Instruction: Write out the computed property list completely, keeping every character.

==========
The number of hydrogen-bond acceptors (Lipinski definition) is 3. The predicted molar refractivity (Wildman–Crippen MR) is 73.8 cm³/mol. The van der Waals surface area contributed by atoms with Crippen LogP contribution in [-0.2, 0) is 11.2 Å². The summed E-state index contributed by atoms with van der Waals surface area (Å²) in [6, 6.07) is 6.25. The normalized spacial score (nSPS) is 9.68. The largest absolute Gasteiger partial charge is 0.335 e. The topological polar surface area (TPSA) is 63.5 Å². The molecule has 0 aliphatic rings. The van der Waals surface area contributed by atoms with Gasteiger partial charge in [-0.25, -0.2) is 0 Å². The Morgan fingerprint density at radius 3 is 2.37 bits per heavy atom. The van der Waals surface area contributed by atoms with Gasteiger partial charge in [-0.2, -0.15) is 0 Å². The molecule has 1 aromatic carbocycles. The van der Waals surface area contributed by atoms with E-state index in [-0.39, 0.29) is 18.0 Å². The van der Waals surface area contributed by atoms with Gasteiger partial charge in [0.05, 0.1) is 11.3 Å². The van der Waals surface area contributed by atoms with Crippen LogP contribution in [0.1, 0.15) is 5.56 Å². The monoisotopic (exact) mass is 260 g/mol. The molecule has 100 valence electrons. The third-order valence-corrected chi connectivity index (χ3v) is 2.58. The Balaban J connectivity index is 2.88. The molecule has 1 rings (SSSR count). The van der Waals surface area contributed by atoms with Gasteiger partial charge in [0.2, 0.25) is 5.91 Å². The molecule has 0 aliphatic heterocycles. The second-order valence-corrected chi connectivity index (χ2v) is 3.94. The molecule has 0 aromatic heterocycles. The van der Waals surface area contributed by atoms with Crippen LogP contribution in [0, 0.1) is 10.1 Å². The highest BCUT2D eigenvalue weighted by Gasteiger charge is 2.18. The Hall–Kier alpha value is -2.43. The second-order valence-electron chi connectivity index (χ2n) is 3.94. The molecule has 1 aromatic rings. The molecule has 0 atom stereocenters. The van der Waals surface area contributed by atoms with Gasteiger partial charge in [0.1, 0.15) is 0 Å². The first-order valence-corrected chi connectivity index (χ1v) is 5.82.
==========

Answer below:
The number of hydrogen-bond acceptors (Lipinski definition) is 3. The predicted molar refractivity (Wildman–Crippen MR) is 73.8 cm³/mol. The van der Waals surface area contributed by atoms with Crippen LogP contribution in [-0.2, 0) is 11.2 Å². The summed E-state index contributed by atoms with van der Waals surface area (Å²) in [6, 6.07) is 6.25. The normalized spacial score (nSPS) is 9.68. The largest absolute Gasteiger partial charge is 0.335 e. The topological polar surface area (TPSA) is 63.5 Å². The molecule has 0 aliphatic rings. The van der Waals surface area contributed by atoms with Gasteiger partial charge in [-0.25, -0.2) is 0 Å². The Morgan fingerprint density at radius 3 is 2.37 bits per heavy atom. The van der Waals surface area contributed by atoms with Gasteiger partial charge in [-0.2, -0.15) is 0 Å². The molecule has 1 aromatic carbocycles. The van der Waals surface area contributed by atoms with E-state index in [-0.39, 0.29) is 18.0 Å². The van der Waals surface area contributed by atoms with Gasteiger partial charge in [0.05, 0.1) is 11.3 Å². The van der Waals surface area contributed by atoms with Crippen LogP contribution in [0.1, 0.15) is 5.56 Å². The monoisotopic (exact) mass is 260 g/mol. The molecule has 100 valence electrons. The third-order valence-corrected chi connectivity index (χ3v) is 2.58. The Balaban J connectivity index is 2.88. The molecule has 1 rings (SSSR count). The van der Waals surface area contributed by atoms with Gasteiger partial charge in [0.2, 0.25) is 5.91 Å². The molecule has 0 aliphatic heterocycles. The second-order valence-corrected chi connectivity index (χ2v) is 3.94. The molecule has 0 aromatic heterocycles. The van der Waals surface area contributed by atoms with Crippen LogP contribution in [0, 0.1) is 10.1 Å². The highest BCUT2D eigenvalue weighted by Gasteiger charge is 2.18. The Hall–Kier alpha value is -2.43. The second-order valence-electron chi connectivity index (χ2n) is 3.94. The molecule has 1 aromatic rings. The molecule has 0 atom stereocenters. The van der Waals surface area contributed by atoms with Gasteiger partial charge in [0.1, 0.15) is 0 Å². The first-order valence-corrected chi connectivity index (χ1v) is 5.82.